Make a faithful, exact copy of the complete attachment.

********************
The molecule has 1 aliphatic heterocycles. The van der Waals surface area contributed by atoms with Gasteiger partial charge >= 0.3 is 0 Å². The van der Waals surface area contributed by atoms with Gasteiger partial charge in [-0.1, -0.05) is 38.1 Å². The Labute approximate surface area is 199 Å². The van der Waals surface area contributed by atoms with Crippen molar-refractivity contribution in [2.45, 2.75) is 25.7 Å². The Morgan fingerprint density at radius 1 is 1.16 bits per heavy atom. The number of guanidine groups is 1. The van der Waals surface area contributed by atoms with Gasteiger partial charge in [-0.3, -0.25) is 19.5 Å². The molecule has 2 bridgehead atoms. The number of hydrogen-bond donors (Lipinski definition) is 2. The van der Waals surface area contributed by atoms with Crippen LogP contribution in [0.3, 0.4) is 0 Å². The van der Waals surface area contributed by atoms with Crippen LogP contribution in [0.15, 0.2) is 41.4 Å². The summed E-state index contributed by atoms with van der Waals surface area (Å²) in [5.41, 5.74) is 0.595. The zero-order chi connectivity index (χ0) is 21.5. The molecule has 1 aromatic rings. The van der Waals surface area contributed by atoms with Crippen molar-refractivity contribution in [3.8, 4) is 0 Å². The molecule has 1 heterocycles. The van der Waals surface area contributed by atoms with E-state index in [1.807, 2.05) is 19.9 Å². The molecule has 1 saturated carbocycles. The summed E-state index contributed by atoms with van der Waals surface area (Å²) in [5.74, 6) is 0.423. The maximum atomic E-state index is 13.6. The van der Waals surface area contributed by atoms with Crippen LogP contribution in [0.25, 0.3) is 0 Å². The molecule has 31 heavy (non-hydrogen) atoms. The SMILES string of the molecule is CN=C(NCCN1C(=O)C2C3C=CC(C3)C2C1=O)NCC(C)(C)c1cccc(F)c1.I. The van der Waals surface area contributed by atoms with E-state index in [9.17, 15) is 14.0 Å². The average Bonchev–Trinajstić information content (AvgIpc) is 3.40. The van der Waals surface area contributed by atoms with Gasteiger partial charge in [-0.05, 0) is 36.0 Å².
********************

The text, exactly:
The molecule has 1 aliphatic heterocycles. The van der Waals surface area contributed by atoms with Gasteiger partial charge >= 0.3 is 0 Å². The van der Waals surface area contributed by atoms with Gasteiger partial charge in [-0.1, -0.05) is 38.1 Å². The Labute approximate surface area is 199 Å². The van der Waals surface area contributed by atoms with Crippen molar-refractivity contribution in [2.45, 2.75) is 25.7 Å². The Morgan fingerprint density at radius 1 is 1.16 bits per heavy atom. The number of guanidine groups is 1. The van der Waals surface area contributed by atoms with Gasteiger partial charge in [-0.3, -0.25) is 19.5 Å². The molecule has 2 bridgehead atoms. The number of hydrogen-bond donors (Lipinski definition) is 2. The van der Waals surface area contributed by atoms with Crippen LogP contribution in [0.3, 0.4) is 0 Å². The van der Waals surface area contributed by atoms with Crippen LogP contribution in [0.15, 0.2) is 41.4 Å². The summed E-state index contributed by atoms with van der Waals surface area (Å²) in [5.41, 5.74) is 0.595. The zero-order chi connectivity index (χ0) is 21.5. The molecule has 1 aromatic rings. The van der Waals surface area contributed by atoms with Crippen molar-refractivity contribution in [3.8, 4) is 0 Å². The molecule has 1 heterocycles. The van der Waals surface area contributed by atoms with E-state index in [1.807, 2.05) is 19.9 Å². The molecule has 1 saturated carbocycles. The summed E-state index contributed by atoms with van der Waals surface area (Å²) in [5.74, 6) is 0.423. The maximum atomic E-state index is 13.6. The van der Waals surface area contributed by atoms with Crippen LogP contribution in [0.25, 0.3) is 0 Å². The molecule has 31 heavy (non-hydrogen) atoms. The SMILES string of the molecule is CN=C(NCCN1C(=O)C2C3C=CC(C3)C2C1=O)NCC(C)(C)c1cccc(F)c1.I. The van der Waals surface area contributed by atoms with E-state index in [9.17, 15) is 14.0 Å². The average Bonchev–Trinajstić information content (AvgIpc) is 3.40. The van der Waals surface area contributed by atoms with Gasteiger partial charge in [-0.05, 0) is 36.0 Å².